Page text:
Leadership Coaching Tip

January 2012 / Leadership Coaching Tips

The Power of Group Coaching in Developing the Self-Authoring Leader

Graham Ward

Graham Ward

According to one theory of screenwriting, there are seven basic plots. Any book you read, play you attend or film you watch, will likely fall into one of these archetypal narratives. So what are these plots that so easily define our human condition? There are rebirth (Silas Marner), tragedy (Macbeth) and comedy (Arms and the Man), likely to be familiar to most. Slaying the monster (most James Bond movies) rags to riches (Oliver Twist) voyage and return (Alice in Wonderland) and the hero’s quest (Indiana Jones) make up the balance.

People’s lives also typically follow a narrative arc, albeit complicated. Much of this narrative is driven of course our personal background. Who does not know the poor boy that scrambled over from the wrong side of the tracks overcoming the odds to make his fortune? More subtly, picture an executive, once bullied at school, now plotting his way to the boardroom by destroying those who get in his way. We see people sometimes who, irrespective of their efforts, are subject to the vagaries of ill fortune playing out in a tragic life. On the other hand we observe people who we might consider as spiritual beings, driven to a life of service or love.  Many of us embody a number of these different complex stories.

Yet we are arguably the authors of our own scripts. We are free thinking rational beings that can, if we choose, self-actualize, moving towards an ideal path. We don’t if born poor, after all, have to go after the money. For those who fail to monitor their own stories, that rags to riches narrative might end up as a tragedy, in the graveyard of workplace stress. There is nothing endemically heroic about rebuilding your parents’ bankrupt family business if in the end you are miserable. Do we not owe it to ourselves to choose happiness? Sometimes, like Jim Carrey in the Truman Show, we might have a feeling that the die is cast, and that we are locked into a world we did not create. Other people behave as though they are on a metaphorical train hurtling down a track to a predestined terminus. In order to take control of our destiny and to create alternative destinations some of us may need an external intervention.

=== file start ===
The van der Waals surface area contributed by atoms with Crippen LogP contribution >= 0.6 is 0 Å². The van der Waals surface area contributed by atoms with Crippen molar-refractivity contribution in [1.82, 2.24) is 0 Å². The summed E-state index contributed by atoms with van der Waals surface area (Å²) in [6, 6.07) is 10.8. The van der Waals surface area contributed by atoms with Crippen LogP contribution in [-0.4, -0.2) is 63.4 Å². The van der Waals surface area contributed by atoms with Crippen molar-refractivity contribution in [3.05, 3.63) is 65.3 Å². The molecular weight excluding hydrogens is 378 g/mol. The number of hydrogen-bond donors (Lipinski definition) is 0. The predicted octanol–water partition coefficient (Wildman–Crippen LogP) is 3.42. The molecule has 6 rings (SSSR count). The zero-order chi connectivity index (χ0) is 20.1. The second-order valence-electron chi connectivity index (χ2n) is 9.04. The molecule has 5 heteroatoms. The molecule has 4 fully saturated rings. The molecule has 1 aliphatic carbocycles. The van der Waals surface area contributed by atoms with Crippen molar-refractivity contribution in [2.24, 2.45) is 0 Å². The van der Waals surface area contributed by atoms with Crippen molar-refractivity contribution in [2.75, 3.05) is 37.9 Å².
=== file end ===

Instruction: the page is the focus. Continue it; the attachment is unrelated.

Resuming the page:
For some years I have been researching a group coaching intervention developed by the INSEAD Global Leadership Centre at the eponymous business school in France. The intervention involves putting a group of four or five executives through a day and a half of intensive group coaching, using a psychodynamic framework as the basis. When the faculty noticed, back in 2003, that this intervention was not only receiving rave reviews from the coachees, but also was getting some astonishing results, I started to look into it in more detail. The findings will be published shortly and the full details of how the process unfolds can be found in the chapter I wrote entitled “Something from Nothing”for the book “The Coaching Kaleidoscope”, published in 2009.  There are, for the coaching practitioner, a few salutary lessons which when exercised with skill can help clients immeasurably to live more fruitful lives.

It is here I will return to my earlier analogy. It is said, in movie circles, that “character is action under pressure.” In any great story, the central character, hero or villain needs to be put under pressure, squeezed to make a decision. When we watch a movie unfold the critical scene is usually when the protagonist reaches a decision point. All the bad movies you ever watched fudge that critical issue. Either the decision was not relevant to the story or no decisions were reached. Those stories are the ones that have you leaving the movie theatre disappointed, ruing the price of the popcorn. In our group coaching process we try to move each individual coachee to a point of decision, a tipping point. How do we arrive there?

We put a number of things at stake to reach that point. Initially we ask the coachees to draw an image-based self-portrait, containing a number of different dimensions, on large flip chart sheets with multiple colors. These dimensions include things like the past, images of work and leisure and gut feelings. When combined, the portraits tend to make interesting viewing. The coachees however go a stage further in these sessions relating their back-story, key decisions in life, family history and roles. The group becomes immersed in this story and takes time to question and reflect back some of what they hear. When this is adequately explored, we move to the present. Using a 360-degree leadership instrument called the Global Executive Leadership Inventory as a proxy for a courageous conversation, the coach debriefs the coachee on the 360 findings paying particular attention to the qualitative remarks. The coach then turns back to the coachee and asks for their agenda: in the light of everything they have learned from the instrument and the other commentary, what are they minded to do?